They spoke to CBS News as part of a year and a half-long investigation, in which nearly two dozen survivors spoke out about their assaults.

"I cannot look at another junior soldier sobbing and know that they've been assaulted," Amy Braley Franck told CBS News' Norah O'Donnell. "And people are like, 'Oh, it'll get better. Just go deploy.' That's not okay."

Military commanders are required to refer reports of sexual assault to criminal investigators. However, Franck found evidence that commanders were investigating some cases themselves — violating the military's own code of justice. 

"I discovered written documentation of illegal investigations and victims languishing, and I continued to ask for help over and over again, and to no avail," she said.

Lindsey Knapp said her greatest concern "with the program itself" is "some bad actors and commanders that have found a way to sweep these things under the rug." 

Asked if the military's stated zero-tolerance sexual assault policy was held true in practice, Marianne Bustin said it was not.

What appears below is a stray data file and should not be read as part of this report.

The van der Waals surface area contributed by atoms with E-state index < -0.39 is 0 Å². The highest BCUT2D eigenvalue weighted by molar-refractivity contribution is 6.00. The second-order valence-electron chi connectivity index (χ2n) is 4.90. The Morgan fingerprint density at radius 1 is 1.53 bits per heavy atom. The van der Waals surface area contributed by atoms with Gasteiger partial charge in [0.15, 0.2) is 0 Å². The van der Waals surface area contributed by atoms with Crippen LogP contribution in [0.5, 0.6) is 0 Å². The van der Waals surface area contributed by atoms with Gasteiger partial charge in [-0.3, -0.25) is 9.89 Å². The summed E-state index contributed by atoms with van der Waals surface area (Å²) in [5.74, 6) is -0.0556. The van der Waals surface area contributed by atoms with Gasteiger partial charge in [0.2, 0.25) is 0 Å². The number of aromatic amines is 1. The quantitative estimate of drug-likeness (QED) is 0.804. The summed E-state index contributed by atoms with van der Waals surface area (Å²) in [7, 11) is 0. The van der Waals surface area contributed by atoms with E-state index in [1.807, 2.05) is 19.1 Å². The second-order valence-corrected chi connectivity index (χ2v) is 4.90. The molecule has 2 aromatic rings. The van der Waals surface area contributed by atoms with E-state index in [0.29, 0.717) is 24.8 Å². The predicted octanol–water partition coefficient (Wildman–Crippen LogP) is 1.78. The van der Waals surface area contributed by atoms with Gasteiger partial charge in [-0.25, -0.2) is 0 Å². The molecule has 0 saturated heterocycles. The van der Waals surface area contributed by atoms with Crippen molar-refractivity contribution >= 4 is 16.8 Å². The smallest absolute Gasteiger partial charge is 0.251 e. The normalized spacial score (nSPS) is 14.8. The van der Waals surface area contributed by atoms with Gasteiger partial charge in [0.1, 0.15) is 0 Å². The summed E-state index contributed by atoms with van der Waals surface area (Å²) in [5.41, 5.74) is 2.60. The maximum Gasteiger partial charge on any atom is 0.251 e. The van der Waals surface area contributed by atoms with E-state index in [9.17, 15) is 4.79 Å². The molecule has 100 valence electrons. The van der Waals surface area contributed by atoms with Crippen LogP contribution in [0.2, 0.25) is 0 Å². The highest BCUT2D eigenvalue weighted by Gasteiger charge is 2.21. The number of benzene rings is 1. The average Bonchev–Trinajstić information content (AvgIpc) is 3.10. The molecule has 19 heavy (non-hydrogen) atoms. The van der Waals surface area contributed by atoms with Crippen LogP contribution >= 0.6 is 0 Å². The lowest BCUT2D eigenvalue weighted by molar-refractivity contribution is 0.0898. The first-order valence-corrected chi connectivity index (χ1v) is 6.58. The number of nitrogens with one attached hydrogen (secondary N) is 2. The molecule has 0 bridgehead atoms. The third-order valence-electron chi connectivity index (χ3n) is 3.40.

"I feel like the commanders are ill-equipped to make these decisions. That's why we're here. We're the subject matter experts... we advise them, but they do not listen," Bustin said. "Each day they allow these things to occur, there's no zero tolerance. There's tolerance."

Knapp said there has been an increase in assault reports, but a decrease in convictions.

"More and more service members reporting that they're being retaliated against," she said.

In the military's most recent anonymous survey, 64% of women who reported a sexual assault said they experienced retaliation. 

"People are afraid," Franck said. "I have young ladies and men say, 'The rape was bad, but I don't wanna go through this other thing because it's worse than the rape.'"